Rich with heritage
Queen's University Belfast has a record of academic achievement which stretches back more than 150 years.
Founded by Queen Victoria, the Queen's University in Ireland, was designed to be a non-denominational alternative to Trinity College Dublin which was controlled by the Anglican Church.
The University was made up of three Queen's Colleges - in Cork, Galway and Belfast. Although it was the first University in the north of Ireland, Queen's drew on a tradition of learning which goes back to 1810 and the foundation of the Belfast Academical Institution.
Its collegiate department, which provided University-style education, closed with the establishment of Queen's and four of its professors and many of its students transferred to the new college.
Founded in 1845, Queen's opened in 1849 when the first students entered the magnificent new college building designed and built by Charles Lanyon. Since then, the University estate has grown to more than 300 buildings - many of them listed for their architectural importance. The first batch of students numbered 90.
The most significant date in the early years of the University's life was 1908 when the three Queen's Colleges, and the Royal University (which replaced the Queen's University in Ireland in 1879), were dissolved and replaced by the Queen's University of Belfast and the National University of Ireland.
As an independent institution, governed by its own Senate, Queen's flourished. Increasing student numbers and new staff were accommodated in a number of new buildings and the academic programme increased in range. Arts, Science, Law and Medicine were supplemented by Faculties of Commerce, Applied Science and Technology, Agriculture, and Theology.
Today, Queen's is one of the leading universities in the UK and Ireland, providing world-class education underpinned by world-class research.
The first Vice-Chancellor - and one of the most significant figures in the history of Queen's - was the Rev Thomas Hamilton. He guided the University through a period of change and expansion - setting the standard for his successors as a highly successful fundraiser. Hamilton launched a major campaign urging the Government to increase its grant to Queen's, and he appealed to the public for endowments. Some things never change.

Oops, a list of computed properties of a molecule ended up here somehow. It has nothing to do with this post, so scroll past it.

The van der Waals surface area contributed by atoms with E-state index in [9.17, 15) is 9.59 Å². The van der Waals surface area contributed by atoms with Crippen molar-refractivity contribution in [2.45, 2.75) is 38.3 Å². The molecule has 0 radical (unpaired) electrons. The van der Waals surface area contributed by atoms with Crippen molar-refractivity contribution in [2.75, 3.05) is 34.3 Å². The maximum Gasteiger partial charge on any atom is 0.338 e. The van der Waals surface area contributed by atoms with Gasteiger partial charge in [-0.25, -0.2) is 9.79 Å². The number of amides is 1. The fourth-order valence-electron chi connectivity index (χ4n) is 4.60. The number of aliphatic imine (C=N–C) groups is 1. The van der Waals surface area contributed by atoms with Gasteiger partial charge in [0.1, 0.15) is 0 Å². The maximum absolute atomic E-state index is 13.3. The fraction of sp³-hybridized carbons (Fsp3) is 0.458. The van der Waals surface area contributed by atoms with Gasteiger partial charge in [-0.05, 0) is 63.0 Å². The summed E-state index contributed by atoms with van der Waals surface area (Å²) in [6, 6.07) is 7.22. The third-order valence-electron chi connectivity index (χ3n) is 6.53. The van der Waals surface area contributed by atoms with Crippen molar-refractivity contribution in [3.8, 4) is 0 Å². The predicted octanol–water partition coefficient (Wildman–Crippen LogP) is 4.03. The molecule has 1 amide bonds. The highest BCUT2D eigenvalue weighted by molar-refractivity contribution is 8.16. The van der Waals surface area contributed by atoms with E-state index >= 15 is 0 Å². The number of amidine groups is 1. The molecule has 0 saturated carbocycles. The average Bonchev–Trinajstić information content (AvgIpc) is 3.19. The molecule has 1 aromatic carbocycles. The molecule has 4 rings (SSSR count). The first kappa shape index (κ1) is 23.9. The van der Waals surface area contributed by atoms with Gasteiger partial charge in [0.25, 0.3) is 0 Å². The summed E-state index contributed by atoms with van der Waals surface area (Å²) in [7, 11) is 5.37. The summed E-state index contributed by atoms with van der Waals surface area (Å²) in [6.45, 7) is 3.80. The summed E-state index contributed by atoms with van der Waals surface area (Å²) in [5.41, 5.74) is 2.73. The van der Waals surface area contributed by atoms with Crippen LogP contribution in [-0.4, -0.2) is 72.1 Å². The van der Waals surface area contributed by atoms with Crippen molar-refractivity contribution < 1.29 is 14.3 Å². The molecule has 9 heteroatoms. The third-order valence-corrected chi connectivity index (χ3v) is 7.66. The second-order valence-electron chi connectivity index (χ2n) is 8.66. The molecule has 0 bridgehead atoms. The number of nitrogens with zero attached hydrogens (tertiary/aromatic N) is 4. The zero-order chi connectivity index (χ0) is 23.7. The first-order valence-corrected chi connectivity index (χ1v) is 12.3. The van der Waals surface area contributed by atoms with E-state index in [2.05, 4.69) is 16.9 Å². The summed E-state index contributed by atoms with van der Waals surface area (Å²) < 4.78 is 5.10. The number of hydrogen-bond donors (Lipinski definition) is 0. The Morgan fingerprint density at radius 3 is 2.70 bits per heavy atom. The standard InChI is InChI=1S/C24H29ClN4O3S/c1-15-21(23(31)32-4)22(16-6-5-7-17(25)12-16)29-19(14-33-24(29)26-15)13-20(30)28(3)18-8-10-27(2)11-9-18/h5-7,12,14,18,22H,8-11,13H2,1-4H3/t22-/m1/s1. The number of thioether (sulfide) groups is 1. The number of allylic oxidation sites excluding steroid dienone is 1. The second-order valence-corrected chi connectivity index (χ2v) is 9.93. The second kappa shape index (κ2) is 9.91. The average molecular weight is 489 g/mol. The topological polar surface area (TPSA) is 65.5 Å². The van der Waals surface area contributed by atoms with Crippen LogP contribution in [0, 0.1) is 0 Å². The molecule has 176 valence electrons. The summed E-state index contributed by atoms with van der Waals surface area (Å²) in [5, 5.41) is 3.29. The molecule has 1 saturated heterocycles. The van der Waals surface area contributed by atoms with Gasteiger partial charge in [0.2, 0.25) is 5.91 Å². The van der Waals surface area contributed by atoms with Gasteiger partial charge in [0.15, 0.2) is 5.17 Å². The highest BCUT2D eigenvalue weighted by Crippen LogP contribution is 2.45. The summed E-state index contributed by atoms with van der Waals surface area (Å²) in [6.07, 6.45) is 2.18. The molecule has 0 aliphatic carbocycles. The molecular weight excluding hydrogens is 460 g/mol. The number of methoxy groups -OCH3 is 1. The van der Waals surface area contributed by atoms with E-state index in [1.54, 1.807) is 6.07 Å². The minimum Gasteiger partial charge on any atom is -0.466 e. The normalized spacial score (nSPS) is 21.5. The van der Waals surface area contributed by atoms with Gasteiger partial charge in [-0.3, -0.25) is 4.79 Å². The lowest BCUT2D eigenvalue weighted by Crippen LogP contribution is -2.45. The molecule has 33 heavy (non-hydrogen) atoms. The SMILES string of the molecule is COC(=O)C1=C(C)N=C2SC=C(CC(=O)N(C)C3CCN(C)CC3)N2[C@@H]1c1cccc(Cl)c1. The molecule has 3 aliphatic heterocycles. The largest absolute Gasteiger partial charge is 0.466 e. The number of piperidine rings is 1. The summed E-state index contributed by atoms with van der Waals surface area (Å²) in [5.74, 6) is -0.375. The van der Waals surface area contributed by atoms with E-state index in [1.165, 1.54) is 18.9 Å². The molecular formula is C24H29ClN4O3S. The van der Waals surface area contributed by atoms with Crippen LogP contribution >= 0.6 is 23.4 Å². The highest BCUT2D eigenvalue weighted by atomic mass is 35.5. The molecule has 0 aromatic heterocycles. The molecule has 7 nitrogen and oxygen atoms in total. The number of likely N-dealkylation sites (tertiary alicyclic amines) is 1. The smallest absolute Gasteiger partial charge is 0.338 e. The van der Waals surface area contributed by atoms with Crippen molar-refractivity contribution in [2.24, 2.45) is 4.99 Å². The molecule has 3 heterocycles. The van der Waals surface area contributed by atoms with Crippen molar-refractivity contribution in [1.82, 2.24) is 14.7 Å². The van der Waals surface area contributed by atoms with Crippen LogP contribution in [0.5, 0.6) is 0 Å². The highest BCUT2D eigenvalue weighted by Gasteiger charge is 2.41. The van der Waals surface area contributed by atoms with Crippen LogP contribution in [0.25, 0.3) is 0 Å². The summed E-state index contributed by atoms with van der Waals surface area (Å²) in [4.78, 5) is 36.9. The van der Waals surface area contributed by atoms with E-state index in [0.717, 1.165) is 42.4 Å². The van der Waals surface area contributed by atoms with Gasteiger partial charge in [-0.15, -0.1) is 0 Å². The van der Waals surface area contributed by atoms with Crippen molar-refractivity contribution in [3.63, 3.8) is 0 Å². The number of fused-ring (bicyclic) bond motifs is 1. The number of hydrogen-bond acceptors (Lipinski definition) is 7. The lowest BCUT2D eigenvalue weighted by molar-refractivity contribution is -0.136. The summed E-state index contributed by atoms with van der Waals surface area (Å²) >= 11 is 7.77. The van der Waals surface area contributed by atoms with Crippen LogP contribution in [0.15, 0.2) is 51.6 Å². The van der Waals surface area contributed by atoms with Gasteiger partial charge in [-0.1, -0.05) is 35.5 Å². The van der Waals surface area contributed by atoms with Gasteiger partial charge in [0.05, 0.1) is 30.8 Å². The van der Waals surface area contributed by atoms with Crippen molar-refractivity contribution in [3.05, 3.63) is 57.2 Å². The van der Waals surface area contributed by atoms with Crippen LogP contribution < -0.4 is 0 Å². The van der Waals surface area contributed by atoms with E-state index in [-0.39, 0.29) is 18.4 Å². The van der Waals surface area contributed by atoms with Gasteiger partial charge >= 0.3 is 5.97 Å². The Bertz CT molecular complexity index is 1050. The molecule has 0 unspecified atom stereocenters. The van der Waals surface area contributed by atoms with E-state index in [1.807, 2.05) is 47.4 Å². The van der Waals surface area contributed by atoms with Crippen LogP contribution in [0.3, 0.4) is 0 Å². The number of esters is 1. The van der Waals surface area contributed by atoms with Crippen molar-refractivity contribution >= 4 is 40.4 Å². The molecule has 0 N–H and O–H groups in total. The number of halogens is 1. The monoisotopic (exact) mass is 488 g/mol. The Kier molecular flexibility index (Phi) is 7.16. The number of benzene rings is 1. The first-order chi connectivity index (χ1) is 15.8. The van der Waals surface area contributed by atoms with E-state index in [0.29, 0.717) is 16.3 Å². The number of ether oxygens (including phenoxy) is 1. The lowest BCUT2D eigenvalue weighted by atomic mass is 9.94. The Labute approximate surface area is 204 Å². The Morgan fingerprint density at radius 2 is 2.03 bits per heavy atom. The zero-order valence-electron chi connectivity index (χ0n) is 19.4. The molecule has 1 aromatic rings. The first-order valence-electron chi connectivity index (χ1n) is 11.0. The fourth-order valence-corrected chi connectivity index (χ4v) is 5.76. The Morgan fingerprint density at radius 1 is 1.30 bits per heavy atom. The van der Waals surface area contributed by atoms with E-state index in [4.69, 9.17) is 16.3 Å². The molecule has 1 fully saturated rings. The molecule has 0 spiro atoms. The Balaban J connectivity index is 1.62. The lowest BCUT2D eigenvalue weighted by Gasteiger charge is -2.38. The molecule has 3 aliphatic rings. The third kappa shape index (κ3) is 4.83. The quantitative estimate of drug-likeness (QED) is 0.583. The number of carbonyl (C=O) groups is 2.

The young university continued to expand and develop under the vice-chancellorships of classicist Sir Richard Winn Livingstone, political economist Sir Frederick Ogilvie and historian Sir David Keir, while Sir Eric Ashby - later Lord Ashby - played a major role in ensuring Queen's reputation on the national stage.
Dr Michael Grant, a renowned classicist, was chosen to follow Ashby. He was succeeded by physicist Sir Arthur Vick, described as one of the most able administrators to hold the post. Sir Arthur was followed by Sir Peter Froggatt who guided the University with ability, good humour and integrity through a period of great financial upheaval for the higher education sector.
He was followed by Sir Gordon Beveridge, who led Queen's during one of the most challenging periods in its history. By the time of his retirement in 1997 Queen's was in a healthy financial position, and had developed and enhanced its commitment to equality issues, becoming an exemplar in this field.
His successor was the visionary Canadian, Professor Sir George Bain. Under his leadership, the University implemented far-reaching restructuring and investment programmes and initiated the Campaign for Queen's - the most ambitious fundraising exercise in the University’s history.
He was followed by Professor Sir Peter Gregson, a Fellow of the Royal Academy of Engineering, who led the University into the Russell Group of the UK’s top 20 research-intensive universities in 2006 and to the title of UK Entrepreneurial University of the Year in 2009. He has also led the development of formal strategic international partnerships between Queen’s and leading universities around the world, notably in the United States, India, Malaysia and China.
The current Vice-Chancellor is Professor Patrick Johnston. Professor Johnston joined Queen’s in 1996 as Professor of Oncology, later leading the establishment of the Centre for Cancer Research and Cell Biology and becoming its Director. Prior to taking up his post of President and Vice-Chancellor, he was Dean of the School of Medicine, Dentistry and Biomedical Sciences. His own research focus over 25 years has been on the understanding of mechanisms of drug resistance to therapeutic agents.